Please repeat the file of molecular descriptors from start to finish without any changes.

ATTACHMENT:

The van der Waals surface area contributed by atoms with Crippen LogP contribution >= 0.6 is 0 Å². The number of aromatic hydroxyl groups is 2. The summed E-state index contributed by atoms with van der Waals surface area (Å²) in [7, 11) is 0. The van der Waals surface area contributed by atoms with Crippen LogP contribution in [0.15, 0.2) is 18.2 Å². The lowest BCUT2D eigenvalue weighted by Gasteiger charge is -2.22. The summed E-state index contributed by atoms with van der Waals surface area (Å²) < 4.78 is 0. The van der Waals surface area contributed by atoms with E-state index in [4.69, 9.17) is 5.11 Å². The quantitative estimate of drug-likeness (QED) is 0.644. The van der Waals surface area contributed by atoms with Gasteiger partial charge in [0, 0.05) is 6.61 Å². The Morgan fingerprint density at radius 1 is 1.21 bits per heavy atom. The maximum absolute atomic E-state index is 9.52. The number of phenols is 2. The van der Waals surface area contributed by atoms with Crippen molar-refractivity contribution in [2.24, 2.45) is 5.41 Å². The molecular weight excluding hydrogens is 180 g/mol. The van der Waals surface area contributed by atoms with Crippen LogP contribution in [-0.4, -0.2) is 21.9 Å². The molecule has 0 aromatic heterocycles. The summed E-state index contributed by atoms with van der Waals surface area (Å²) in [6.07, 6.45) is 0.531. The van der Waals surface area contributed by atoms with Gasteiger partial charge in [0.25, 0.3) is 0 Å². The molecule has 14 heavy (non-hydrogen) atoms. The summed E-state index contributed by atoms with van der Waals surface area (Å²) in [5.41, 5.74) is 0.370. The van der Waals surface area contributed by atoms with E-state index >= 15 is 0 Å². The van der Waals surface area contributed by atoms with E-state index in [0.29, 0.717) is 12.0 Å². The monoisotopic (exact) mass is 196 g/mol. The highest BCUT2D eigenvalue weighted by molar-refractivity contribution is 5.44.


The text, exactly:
The van der Waals surface area contributed by atoms with Crippen LogP contribution >= 0.6 is 0 Å². The number of aromatic hydroxyl groups is 2. The summed E-state index contributed by atoms with van der Waals surface area (Å²) in [7, 11) is 0. The van der Waals surface area contributed by atoms with Crippen LogP contribution in [0.15, 0.2) is 18.2 Å². The lowest BCUT2D eigenvalue weighted by Gasteiger charge is -2.22. The summed E-state index contributed by atoms with van der Waals surface area (Å²) < 4.78 is 0. The van der Waals surface area contributed by atoms with E-state index in [4.69, 9.17) is 5.11 Å². The quantitative estimate of drug-likeness (QED) is 0.644. The van der Waals surface area contributed by atoms with Gasteiger partial charge in [0, 0.05) is 6.61 Å². The Morgan fingerprint density at radius 1 is 1.21 bits per heavy atom. The maximum absolute atomic E-state index is 9.52. The number of phenols is 2. The van der Waals surface area contributed by atoms with Crippen molar-refractivity contribution in [2.24, 2.45) is 5.41 Å². The molecular weight excluding hydrogens is 180 g/mol. The van der Waals surface area contributed by atoms with Crippen LogP contribution in [-0.4, -0.2) is 21.9 Å². The molecule has 0 aromatic heterocycles. The summed E-state index contributed by atoms with van der Waals surface area (Å²) in [6.07, 6.45) is 0.531. The van der Waals surface area contributed by atoms with Gasteiger partial charge in [0.25, 0.3) is 0 Å². The molecule has 14 heavy (non-hydrogen) atoms. The summed E-state index contributed by atoms with van der Waals surface area (Å²) in [5.41, 5.74) is 0.370. The van der Waals surface area contributed by atoms with E-state index >= 15 is 0 Å². The van der Waals surface area contributed by atoms with E-state index in [0.29, 0.717) is 12.0 Å². The monoisotopic (exact) mass is 196 g/mol. The highest BCUT2D eigenvalue weighted by molar-refractivity contribution is 5.44.